Globalisation and reflexivity - Home - Springer Globalisation and reflexivity: some challenges for...

download Globalisation and reflexivity - Home - Springer Globalisation and reflexivity: some challenges for research

of 14

  • date post

    16-Jun-2020
  • Category

    Documents

  • view

    2
  • download

    0

Embed Size (px)

Transcript of Globalisation and reflexivity - Home - Springer Globalisation and reflexivity: some challenges for...

  • Globalisation and reflexivity: some challenges for research into quality education mediated by leTs

    Terry Evans Deakin University. Australia

    Abstract: Globalisation can be characterised, Giddens (1994) suggests, as a process of 'intensified reflexivity' that creates the conditions for 'a world of clever people'. Information and Communication Technologies (lCTs) are fundamental to globalisation and they have also been incorporated into the new educational technologies deployed by educators to (re)create 'a world of clever people'. Together, education and the ICTs are strong forces for globalisation where both curriculum and pedagogy shape the knowledge and values of the rising generation of 'clever people'. This chapter posits some research issues and questions that might be usefully pursued in transnational collaborative research or are germane to its conduct and contexts. These matters include: the place of leTs in research work; the challenge of globally inclusive curricula and the impact of English as the global language; and ICTs decentring the research centre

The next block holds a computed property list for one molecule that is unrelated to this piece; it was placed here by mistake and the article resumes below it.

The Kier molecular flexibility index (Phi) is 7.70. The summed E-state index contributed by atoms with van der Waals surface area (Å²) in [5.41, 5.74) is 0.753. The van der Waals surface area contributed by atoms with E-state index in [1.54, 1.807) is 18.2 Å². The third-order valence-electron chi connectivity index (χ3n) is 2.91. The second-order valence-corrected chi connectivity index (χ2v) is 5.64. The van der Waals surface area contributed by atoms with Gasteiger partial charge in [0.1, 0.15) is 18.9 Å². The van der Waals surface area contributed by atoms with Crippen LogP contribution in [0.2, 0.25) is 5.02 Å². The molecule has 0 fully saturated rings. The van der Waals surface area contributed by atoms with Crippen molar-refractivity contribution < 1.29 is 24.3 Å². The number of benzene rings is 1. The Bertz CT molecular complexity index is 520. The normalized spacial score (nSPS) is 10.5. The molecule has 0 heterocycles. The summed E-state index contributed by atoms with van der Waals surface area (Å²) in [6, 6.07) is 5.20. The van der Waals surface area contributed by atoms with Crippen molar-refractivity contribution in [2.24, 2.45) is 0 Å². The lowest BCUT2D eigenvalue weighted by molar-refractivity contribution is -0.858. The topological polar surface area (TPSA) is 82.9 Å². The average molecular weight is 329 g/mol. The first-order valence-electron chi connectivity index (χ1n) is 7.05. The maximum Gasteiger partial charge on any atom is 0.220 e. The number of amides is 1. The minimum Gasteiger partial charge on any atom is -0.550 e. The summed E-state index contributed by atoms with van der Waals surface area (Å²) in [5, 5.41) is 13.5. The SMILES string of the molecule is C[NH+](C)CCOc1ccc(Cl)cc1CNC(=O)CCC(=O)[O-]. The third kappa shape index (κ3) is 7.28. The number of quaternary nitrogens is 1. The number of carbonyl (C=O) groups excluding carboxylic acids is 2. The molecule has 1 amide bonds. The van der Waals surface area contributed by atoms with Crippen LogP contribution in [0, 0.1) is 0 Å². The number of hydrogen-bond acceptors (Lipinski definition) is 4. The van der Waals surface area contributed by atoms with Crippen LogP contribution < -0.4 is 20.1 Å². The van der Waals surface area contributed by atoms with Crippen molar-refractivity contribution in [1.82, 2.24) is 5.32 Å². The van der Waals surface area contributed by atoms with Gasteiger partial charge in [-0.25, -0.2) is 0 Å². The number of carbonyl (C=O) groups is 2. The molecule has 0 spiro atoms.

Key words: globalisation research educational technology

    1. INTRODUCTION

    This paper has its origins in two international conferences that I attended in 2002: one in Brazil, where some of the first words of this text were formed; and the other in Thailand, where some further revisions and extensions were made. It had its conclusion in a keynote presentation at the IFIP conference in Australia. I would like to reflect briefly on the contexts of these international conferences as an introduction into the substance of the paper because I think these contexts are illustrative of the contradictions and challenges we face in developing and providing quality education at a distance.

    The first conference (on distance education) was organised by UniRede (Universidade Virtual Publica do Brasil) and two other distance educa3ion The original version of this chapter was revised: The copyright line was incorrect. This has been